Photo of the "Trolls" by Brian Okonek. Located in the Pika. The granite on these is really good for climbing.
Hey there. Today is another busy day here at AMS. I just heard from Josh Hoeschen, one of the instructors of the Advanced Mountaineering course. They are in the Pika Glacier, about 20 miles south of Denali Base camp. This area is also known as little switzerland. They have had great weather the last two days. They have already done tons of classes and were practicing whiteout navigation today. Sometimes in a whiteout where we don't have any terrain to give us any depth perception against the whiteness you actually cannot tell if you are walking up hill or down hill. It is hard to believe until you experience it. It is good to practice and experience whiteout navigation but sometimes it is actually best just to stop and dig in until the storm passes. Everyone is having a good time. Often, on these mountaineering courses students don't end up getting to bed until after midnight after being busy climbing and doing classes all day and then cooking a big dinner.
I heard from Melis that our friends from the "F" Team are doing well and camped at 11K. They were reportedly going to make a carry to 13.5K (around the windy corner) today.
I wouldn't be surprised if I hear from Melis later today. Although I'm not exactly sure how the weather is in there up high. Weather depending, Melis was planning on moving up to 14K. We'll see...
Top Photo: Couloir heading up to the camp on the ridge, Second Photo: Hunter, with the West Ridge forming the right hand skyline. Third Photo: Suzy (left) and Louise (right), just finished with their gear checks.
Greg Collins, Brian Skean, Suzy Rowan and Louise Radcliff,
headed into base camp yesterday for the Mount Hunter Expedition. Greg was planning on moving to their first camp early this morning. All of our groups, weather they are courses, Denali Expeditions, glacier treks, film crews or private climbs get a gear check.
Greg is particularly concerned with weight for this Hunter climb. They are going as light as is possible. They are still bringing fixed rope and equipment of that nature, but each climber is only bringing the essentials. Greg may have even left his iPod behind in base camp, and that is really saying something for those of you who know Greg. They have 14 days to work their way up and back down. Greg has guided Hunter, perhaps, more than anyone else. Greg summitted Denali, Hunter and Foraker all in 11 days once. We'll here from Greg soon I imagine. Please keep in mind that no news is good news.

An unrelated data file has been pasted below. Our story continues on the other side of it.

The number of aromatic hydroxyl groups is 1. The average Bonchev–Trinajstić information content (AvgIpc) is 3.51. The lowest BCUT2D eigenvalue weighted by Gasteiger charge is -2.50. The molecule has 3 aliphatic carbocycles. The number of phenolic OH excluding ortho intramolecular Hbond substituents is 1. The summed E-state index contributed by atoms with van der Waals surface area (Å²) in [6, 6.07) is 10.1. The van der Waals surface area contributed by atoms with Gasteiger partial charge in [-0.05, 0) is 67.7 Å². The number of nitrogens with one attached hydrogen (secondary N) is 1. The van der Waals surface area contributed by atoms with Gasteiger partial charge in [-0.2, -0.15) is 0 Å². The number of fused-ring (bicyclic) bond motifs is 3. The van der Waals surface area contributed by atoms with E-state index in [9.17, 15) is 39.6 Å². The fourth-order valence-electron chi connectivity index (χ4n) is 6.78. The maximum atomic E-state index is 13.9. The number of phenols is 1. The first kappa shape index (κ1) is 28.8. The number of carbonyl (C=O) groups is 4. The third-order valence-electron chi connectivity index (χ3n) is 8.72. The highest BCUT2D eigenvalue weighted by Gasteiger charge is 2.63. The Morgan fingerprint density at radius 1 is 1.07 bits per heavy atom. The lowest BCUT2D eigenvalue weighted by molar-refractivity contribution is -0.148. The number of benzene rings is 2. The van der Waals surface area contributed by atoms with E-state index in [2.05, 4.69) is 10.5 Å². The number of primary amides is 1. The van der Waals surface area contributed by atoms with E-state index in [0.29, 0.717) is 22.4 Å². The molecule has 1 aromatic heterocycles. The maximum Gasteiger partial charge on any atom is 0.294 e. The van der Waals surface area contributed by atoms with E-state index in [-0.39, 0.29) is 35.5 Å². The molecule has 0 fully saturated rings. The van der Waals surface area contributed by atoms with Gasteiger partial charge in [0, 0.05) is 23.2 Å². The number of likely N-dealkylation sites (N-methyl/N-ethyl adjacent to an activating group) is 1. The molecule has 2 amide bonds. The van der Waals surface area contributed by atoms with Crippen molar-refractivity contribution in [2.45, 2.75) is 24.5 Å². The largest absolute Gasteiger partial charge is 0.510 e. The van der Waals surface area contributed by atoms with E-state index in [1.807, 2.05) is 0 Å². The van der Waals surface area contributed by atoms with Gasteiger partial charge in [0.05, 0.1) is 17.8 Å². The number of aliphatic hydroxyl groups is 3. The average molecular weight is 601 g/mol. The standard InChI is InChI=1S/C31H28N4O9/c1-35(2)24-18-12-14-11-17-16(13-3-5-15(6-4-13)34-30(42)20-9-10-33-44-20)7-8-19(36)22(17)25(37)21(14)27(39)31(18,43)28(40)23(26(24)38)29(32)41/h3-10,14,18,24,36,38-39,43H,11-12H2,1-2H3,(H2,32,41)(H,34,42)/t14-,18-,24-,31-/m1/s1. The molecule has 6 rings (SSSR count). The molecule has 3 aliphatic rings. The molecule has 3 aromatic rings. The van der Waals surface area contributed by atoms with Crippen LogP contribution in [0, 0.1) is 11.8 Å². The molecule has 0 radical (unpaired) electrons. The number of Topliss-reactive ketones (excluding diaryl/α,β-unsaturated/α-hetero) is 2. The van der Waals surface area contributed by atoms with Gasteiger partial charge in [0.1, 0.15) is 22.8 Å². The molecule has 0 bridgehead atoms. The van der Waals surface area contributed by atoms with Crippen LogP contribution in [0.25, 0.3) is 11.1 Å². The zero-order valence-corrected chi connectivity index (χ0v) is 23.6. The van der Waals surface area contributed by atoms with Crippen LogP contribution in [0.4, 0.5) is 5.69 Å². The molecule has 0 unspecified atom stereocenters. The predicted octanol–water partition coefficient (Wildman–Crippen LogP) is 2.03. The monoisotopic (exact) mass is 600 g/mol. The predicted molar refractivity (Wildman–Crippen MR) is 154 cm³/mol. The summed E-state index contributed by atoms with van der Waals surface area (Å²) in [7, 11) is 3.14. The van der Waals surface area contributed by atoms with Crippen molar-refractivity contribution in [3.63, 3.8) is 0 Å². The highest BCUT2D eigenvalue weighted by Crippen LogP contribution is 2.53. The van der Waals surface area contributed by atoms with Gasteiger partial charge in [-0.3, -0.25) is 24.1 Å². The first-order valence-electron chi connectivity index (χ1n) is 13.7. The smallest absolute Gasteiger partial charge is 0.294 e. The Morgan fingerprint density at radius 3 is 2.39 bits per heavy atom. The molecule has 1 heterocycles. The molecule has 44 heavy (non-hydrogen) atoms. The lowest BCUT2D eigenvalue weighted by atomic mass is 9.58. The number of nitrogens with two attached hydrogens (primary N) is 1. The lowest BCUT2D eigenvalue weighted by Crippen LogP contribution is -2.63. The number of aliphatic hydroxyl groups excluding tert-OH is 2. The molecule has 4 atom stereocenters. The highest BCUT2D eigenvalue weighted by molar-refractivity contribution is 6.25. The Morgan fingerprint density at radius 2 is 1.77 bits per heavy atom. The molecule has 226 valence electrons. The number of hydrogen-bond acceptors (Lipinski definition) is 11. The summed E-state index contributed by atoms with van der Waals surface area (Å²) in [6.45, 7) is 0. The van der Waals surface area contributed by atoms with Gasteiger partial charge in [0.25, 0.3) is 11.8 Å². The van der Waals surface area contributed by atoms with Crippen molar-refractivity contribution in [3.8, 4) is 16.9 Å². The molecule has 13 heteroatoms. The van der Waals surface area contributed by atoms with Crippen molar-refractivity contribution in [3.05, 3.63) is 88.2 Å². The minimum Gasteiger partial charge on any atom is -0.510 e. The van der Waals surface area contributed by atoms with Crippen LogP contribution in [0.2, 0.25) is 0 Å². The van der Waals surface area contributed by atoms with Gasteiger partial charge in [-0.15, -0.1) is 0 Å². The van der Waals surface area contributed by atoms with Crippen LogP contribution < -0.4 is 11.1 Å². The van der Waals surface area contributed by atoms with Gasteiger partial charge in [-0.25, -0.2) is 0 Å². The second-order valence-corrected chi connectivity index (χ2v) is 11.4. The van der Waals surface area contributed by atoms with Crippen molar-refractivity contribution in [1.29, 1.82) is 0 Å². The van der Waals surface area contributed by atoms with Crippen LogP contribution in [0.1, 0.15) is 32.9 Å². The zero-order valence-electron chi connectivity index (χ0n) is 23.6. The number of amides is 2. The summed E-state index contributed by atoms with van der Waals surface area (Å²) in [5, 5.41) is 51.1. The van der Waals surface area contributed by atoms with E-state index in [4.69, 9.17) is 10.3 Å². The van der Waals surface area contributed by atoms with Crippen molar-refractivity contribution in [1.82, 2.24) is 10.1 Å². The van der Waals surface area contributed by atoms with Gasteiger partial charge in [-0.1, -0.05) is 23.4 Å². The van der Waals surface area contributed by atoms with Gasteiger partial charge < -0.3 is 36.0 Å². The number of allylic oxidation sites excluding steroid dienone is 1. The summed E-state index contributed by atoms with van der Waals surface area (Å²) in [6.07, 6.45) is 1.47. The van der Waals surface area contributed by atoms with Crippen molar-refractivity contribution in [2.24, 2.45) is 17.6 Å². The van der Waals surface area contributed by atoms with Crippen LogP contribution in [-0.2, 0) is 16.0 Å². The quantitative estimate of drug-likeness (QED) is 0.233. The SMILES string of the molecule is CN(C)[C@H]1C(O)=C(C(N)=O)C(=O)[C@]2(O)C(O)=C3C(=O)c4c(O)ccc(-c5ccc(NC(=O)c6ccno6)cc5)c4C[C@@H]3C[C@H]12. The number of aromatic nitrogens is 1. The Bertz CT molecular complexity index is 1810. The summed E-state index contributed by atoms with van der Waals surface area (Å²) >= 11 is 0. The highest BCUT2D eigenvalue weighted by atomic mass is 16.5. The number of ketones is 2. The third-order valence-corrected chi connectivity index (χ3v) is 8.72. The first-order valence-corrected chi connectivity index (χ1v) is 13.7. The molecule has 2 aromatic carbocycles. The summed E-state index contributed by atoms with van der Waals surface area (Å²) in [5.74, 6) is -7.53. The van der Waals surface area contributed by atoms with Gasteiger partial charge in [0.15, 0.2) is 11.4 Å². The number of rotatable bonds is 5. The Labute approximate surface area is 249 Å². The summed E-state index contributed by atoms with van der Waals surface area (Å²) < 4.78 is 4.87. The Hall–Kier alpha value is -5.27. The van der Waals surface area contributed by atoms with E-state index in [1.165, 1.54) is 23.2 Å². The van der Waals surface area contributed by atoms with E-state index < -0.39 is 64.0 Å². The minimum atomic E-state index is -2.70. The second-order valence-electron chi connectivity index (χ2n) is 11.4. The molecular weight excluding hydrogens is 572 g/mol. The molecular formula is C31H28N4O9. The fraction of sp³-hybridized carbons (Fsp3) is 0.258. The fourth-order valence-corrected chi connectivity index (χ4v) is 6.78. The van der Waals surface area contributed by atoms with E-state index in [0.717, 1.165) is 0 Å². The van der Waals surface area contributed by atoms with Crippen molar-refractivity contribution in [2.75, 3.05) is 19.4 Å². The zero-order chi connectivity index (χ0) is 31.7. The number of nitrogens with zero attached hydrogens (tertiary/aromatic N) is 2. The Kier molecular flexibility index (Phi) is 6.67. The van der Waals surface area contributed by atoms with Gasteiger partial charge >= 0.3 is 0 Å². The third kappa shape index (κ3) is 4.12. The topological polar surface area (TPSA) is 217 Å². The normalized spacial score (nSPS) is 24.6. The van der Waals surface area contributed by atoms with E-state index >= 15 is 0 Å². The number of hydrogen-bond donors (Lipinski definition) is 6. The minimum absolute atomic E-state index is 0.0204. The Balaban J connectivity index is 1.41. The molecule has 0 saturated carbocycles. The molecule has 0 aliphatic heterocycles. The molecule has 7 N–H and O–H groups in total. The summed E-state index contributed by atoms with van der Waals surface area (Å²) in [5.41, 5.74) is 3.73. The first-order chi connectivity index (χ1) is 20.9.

Joey and Matt flew in yesterday for the Denali Prep/Kahiltna Dome climb. They are planning on spending a few days in Base camp reviewing skills and then heading down Heart Break Hill and up to the bottom of Ski Hill to their first camp. This climb shares the fist few camps as the climbers on the West Buttress. It really gives folks a good perspective of what it is going to take to climb Denali. This trip is a cross between a mountaineering course and a guided climb. From the Kahiltna Dome you can get really amazing views of Denali.
Top two photos: Mark and Larry check each and every item. Third Photo: Lunch packing for the expedition. The climbers pack their own lunch food with assistance from the guides. Fourth Photo: Larry about to bag up the expedition rations after a full day of food packing. The food then goes into a freezer or refrigerator until they are ready to fly. and the last photo: Nick D'Elesio shows some hussle while teaching the Review Skills Seminar yesterday for several of Mark's and Larry's team members.
And last but certainly not least, Mark Postle, Larry Holmgren and their merry band of climbers are at Talkeetna Air Taxi right now hoping to get a weather window to fly in this afternoon. TAT is currently not flying, but they are hopeful that it'll happen later. The nice thing about flying into base camp is, there is a base camp manager in there who is able to call in to the air taxis with weather updates.
That's it for the time being. I'll let u know if I hear from anyone else later.